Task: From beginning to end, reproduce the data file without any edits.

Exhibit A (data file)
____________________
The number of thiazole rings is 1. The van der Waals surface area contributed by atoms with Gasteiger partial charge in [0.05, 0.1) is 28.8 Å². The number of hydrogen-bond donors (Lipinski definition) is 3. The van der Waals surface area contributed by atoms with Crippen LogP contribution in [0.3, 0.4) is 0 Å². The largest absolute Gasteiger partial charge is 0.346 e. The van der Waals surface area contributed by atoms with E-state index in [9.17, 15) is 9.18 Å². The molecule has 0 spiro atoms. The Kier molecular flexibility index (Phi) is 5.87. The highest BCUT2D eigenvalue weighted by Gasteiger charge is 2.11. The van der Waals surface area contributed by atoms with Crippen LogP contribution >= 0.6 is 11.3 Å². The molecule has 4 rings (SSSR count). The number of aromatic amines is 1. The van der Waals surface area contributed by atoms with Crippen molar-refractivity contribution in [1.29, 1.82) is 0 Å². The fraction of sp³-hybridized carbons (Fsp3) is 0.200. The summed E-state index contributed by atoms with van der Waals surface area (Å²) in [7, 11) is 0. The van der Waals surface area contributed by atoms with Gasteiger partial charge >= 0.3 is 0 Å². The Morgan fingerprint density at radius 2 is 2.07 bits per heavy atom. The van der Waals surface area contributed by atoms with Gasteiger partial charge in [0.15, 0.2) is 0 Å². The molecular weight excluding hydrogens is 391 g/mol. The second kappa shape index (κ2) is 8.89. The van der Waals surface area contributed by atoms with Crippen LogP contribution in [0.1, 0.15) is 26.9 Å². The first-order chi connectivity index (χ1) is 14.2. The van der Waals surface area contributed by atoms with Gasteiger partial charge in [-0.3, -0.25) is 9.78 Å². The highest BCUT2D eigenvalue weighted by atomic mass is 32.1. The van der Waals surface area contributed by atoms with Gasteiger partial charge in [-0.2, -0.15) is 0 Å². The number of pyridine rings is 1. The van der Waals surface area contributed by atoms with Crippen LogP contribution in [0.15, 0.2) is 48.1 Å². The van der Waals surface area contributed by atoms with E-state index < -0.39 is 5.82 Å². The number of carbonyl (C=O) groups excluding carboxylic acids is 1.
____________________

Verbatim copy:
The number of thiazole rings is 1. The van der Waals surface area contributed by atoms with Gasteiger partial charge in [0.05, 0.1) is 28.8 Å². The number of hydrogen-bond donors (Lipinski definition) is 3. The van der Waals surface area contributed by atoms with Crippen LogP contribution in [0.3, 0.4) is 0 Å². The largest absolute Gasteiger partial charge is 0.346 e. The van der Waals surface area contributed by atoms with E-state index in [9.17, 15) is 9.18 Å². The molecule has 0 spiro atoms. The Kier molecular flexibility index (Phi) is 5.87. The highest BCUT2D eigenvalue weighted by Gasteiger charge is 2.11. The van der Waals surface area contributed by atoms with Crippen LogP contribution >= 0.6 is 11.3 Å². The molecule has 4 rings (SSSR count). The number of aromatic amines is 1. The van der Waals surface area contributed by atoms with Crippen molar-refractivity contribution in [1.29, 1.82) is 0 Å². The fraction of sp³-hybridized carbons (Fsp3) is 0.200. The summed E-state index contributed by atoms with van der Waals surface area (Å²) in [7, 11) is 0. The van der Waals surface area contributed by atoms with Gasteiger partial charge >= 0.3 is 0 Å². The Morgan fingerprint density at radius 2 is 2.07 bits per heavy atom. The van der Waals surface area contributed by atoms with Gasteiger partial charge in [0.15, 0.2) is 0 Å². The molecular weight excluding hydrogens is 391 g/mol. The second kappa shape index (κ2) is 8.89. The van der Waals surface area contributed by atoms with Crippen LogP contribution in [0.1, 0.15) is 26.9 Å². The first-order chi connectivity index (χ1) is 14.2. The van der Waals surface area contributed by atoms with Gasteiger partial charge in [-0.3, -0.25) is 9.78 Å². The highest BCUT2D eigenvalue weighted by atomic mass is 32.1. The van der Waals surface area contributed by atoms with Gasteiger partial charge in [-0.2, -0.15) is 0 Å². The number of pyridine rings is 1. The van der Waals surface area contributed by atoms with Crippen LogP contribution in [0.15, 0.2) is 48.1 Å². The van der Waals surface area contributed by atoms with E-state index < -0.39 is 5.82 Å². The number of carbonyl (C=O) groups excluding carboxylic acids is 1.